No doubt there is a disposal service, part of the trade waste collection. I daresay you could find some details on www.selby.gov.uk (http://www.selby.gov.uk) if you really look. Actually it must be horrible stuff for the council to get rid of in bulk (say a couple of hundred chip shops/pubs/takeaways/restaurants in the district, all producing 20 gallons of waste oil/fat a week - runs to hundreds of thousands of gallons a year). Putting it in landfill is not a viable option. because it attracts rats and flies. I suppose it might get incinerated or even re-rendered for use in animal food. The domestic chip pan is worse, because people tend to pour the oil down the drains, where it congeals, attracts vermin and causes blockages. The dpmestic chip pan is a major fire risk roo.

Richard

Michael Rowley
12-24-2005, 06:12 AM
KT:

'Do you think that rancid butter is good for people?'

No, certainly not: the oxidation products can make you quite ill. On the other hand, rancidity in butter is so easily tasted, that very slight rancidity—probably harmless—apparently has no ill effects; and isn't rancid Yak butter used instead of cream in tea by Tibetans?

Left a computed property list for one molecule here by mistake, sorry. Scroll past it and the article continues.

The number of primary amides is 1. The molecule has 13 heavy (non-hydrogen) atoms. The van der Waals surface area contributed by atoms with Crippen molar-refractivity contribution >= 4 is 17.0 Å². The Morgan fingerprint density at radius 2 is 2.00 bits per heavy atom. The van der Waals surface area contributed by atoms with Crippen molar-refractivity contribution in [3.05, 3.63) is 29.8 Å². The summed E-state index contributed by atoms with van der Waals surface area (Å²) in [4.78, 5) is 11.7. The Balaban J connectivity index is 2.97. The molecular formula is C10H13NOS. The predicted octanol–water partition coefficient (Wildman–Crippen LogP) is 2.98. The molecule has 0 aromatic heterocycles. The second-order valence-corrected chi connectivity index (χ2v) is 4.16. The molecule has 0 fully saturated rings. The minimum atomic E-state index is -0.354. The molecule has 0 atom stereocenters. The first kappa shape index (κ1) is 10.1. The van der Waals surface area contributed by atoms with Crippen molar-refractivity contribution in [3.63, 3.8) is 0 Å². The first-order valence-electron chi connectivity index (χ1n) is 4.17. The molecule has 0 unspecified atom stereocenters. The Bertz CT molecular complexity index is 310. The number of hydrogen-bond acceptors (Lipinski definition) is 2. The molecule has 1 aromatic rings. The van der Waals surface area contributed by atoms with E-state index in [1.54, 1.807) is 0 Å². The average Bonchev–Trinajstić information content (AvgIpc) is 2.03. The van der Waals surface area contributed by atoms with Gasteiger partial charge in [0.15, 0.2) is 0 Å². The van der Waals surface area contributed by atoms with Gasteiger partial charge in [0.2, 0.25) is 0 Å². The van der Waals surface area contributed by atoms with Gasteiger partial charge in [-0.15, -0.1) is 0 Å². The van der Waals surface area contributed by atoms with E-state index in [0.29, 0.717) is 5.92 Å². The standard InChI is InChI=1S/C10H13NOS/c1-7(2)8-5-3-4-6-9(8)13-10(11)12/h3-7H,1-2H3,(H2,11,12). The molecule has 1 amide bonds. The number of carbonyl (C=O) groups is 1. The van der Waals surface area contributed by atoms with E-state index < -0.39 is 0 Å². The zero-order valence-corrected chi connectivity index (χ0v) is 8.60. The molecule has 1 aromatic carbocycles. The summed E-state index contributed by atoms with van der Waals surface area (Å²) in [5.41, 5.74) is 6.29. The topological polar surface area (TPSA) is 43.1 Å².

iamback
12-24-2005, 06:54 AM
isn't rancid Yak butter used instead of cream in tea by Tibetans? Yak butter certainly is used; "instead of cream" doesn't come into it though, and I never tasted anything rancid either. ;)

It actually tastes more like broth than like tea, the yak butter is an important ingredient, and tastes a little bit salty, too. Don't think of "tea" and it's quite nice - especially when it's cold!

Michael Rowley
12-24-2005, 07:43 AM
Marjolein:

'It actually tastes more like broth than like tea'

I thought you might have tasted it. The idea of replacing cream (or milk) in tea is not far-fetched though: in a place where no milk is delivered to your door daily (I don't mean modern Germany!), yak butter is the obvious thing to balance the bitter taste of tea; and it would be salty, as unsalted butter does not keep well. Just think, 'Dairy product', and the whole thing falls into place.